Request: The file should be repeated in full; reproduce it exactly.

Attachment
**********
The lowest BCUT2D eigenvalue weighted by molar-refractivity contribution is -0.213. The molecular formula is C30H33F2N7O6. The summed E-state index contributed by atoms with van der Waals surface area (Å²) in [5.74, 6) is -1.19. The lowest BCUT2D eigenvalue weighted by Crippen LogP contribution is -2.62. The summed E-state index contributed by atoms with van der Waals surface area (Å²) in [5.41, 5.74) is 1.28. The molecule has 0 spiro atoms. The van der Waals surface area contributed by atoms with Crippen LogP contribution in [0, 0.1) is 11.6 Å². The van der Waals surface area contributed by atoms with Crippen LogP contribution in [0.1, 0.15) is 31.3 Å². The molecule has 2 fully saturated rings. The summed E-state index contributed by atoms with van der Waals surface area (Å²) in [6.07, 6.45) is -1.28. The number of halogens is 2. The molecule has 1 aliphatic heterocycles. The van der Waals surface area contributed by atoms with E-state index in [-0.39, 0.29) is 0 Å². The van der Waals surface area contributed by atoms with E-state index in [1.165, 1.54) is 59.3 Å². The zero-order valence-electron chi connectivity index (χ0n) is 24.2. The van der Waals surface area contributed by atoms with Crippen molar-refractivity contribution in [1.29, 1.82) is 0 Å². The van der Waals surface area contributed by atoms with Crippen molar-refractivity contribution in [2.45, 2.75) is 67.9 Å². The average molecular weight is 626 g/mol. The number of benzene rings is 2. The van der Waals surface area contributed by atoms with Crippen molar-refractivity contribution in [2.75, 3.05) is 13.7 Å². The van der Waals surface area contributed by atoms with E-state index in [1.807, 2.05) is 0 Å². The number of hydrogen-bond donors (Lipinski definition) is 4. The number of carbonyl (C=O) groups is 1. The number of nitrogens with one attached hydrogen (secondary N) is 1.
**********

The lowest BCUT2D eigenvalue weighted by molar-refractivity contribution is -0.213. The molecular formula is C30H33F2N7O6. The summed E-state index contributed by atoms with van der Waals surface area (Å²) in [5.74, 6) is -1.19. The lowest BCUT2D eigenvalue weighted by Crippen LogP contribution is -2.62. The summed E-state index contributed by atoms with van der Waals surface area (Å²) in [5.41, 5.74) is 1.28. The molecule has 0 spiro atoms. The van der Waals surface area contributed by atoms with Crippen LogP contribution in [0, 0.1) is 11.6 Å². The van der Waals surface area contributed by atoms with Crippen LogP contribution in [0.1, 0.15) is 31.3 Å². The molecule has 2 fully saturated rings. The summed E-state index contributed by atoms with van der Waals surface area (Å²) in [6.07, 6.45) is -1.28. The number of halogens is 2. The molecule has 1 aliphatic heterocycles. The van der Waals surface area contributed by atoms with E-state index in [-0.39, 0.29) is 0 Å². The van der Waals surface area contributed by atoms with E-state index in [1.165, 1.54) is 59.3 Å². The zero-order valence-electron chi connectivity index (χ0n) is 24.2. The van der Waals surface area contributed by atoms with Crippen molar-refractivity contribution in [1.29, 1.82) is 0 Å². The van der Waals surface area contributed by atoms with Crippen molar-refractivity contribution in [2.45, 2.75) is 67.9 Å². The average molecular weight is 626 g/mol. The number of benzene rings is 2. The van der Waals surface area contributed by atoms with Crippen molar-refractivity contribution in [2.75, 3.05) is 13.7 Å². The van der Waals surface area contributed by atoms with E-state index in [1.807, 2.05) is 0 Å². The number of hydrogen-bond donors (Lipinski definition) is 4. The number of carbonyl (C=O) groups is 1. The number of nitrogens with one attached hydrogen (secondary N) is 1.